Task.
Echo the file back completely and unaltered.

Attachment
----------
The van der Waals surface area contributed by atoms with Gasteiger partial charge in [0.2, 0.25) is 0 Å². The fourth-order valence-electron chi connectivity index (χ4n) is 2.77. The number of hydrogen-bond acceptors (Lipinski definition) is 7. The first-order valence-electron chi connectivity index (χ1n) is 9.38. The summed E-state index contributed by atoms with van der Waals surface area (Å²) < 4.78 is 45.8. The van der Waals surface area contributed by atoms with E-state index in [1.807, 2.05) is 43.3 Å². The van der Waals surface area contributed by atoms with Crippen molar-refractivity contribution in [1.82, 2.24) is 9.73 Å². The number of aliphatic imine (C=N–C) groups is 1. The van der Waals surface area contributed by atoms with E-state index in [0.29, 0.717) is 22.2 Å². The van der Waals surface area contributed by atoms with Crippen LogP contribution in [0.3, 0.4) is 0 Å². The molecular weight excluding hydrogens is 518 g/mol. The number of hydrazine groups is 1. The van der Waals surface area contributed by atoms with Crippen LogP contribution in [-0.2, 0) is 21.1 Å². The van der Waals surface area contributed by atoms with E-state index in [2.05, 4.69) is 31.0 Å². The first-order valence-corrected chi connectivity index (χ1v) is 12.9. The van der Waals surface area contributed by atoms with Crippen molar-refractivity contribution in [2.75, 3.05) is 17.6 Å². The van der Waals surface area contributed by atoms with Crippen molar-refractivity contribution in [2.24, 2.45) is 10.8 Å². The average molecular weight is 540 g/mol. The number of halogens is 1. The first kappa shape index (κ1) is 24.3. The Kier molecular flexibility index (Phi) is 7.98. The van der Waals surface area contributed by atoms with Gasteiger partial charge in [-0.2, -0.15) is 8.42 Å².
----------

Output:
The van der Waals surface area contributed by atoms with Gasteiger partial charge in [0.2, 0.25) is 0 Å². The fourth-order valence-electron chi connectivity index (χ4n) is 2.77. The number of hydrogen-bond acceptors (Lipinski definition) is 7. The first-order valence-electron chi connectivity index (χ1n) is 9.38. The summed E-state index contributed by atoms with van der Waals surface area (Å²) < 4.78 is 45.8. The van der Waals surface area contributed by atoms with E-state index in [1.807, 2.05) is 43.3 Å². The van der Waals surface area contributed by atoms with Crippen molar-refractivity contribution in [1.82, 2.24) is 9.73 Å². The number of aliphatic imine (C=N–C) groups is 1. The van der Waals surface area contributed by atoms with E-state index in [0.29, 0.717) is 22.2 Å². The van der Waals surface area contributed by atoms with Crippen LogP contribution in [0.3, 0.4) is 0 Å². The molecular weight excluding hydrogens is 518 g/mol. The number of hydrazine groups is 1. The van der Waals surface area contributed by atoms with Crippen LogP contribution in [-0.2, 0) is 21.1 Å². The van der Waals surface area contributed by atoms with E-state index in [2.05, 4.69) is 31.0 Å². The first-order valence-corrected chi connectivity index (χ1v) is 12.9. The van der Waals surface area contributed by atoms with Crippen molar-refractivity contribution in [2.75, 3.05) is 17.6 Å². The van der Waals surface area contributed by atoms with Crippen molar-refractivity contribution in [2.24, 2.45) is 10.8 Å². The average molecular weight is 540 g/mol. The number of halogens is 1. The first kappa shape index (κ1) is 24.3. The Kier molecular flexibility index (Phi) is 7.98. The van der Waals surface area contributed by atoms with Gasteiger partial charge in [-0.2, -0.15) is 8.42 Å².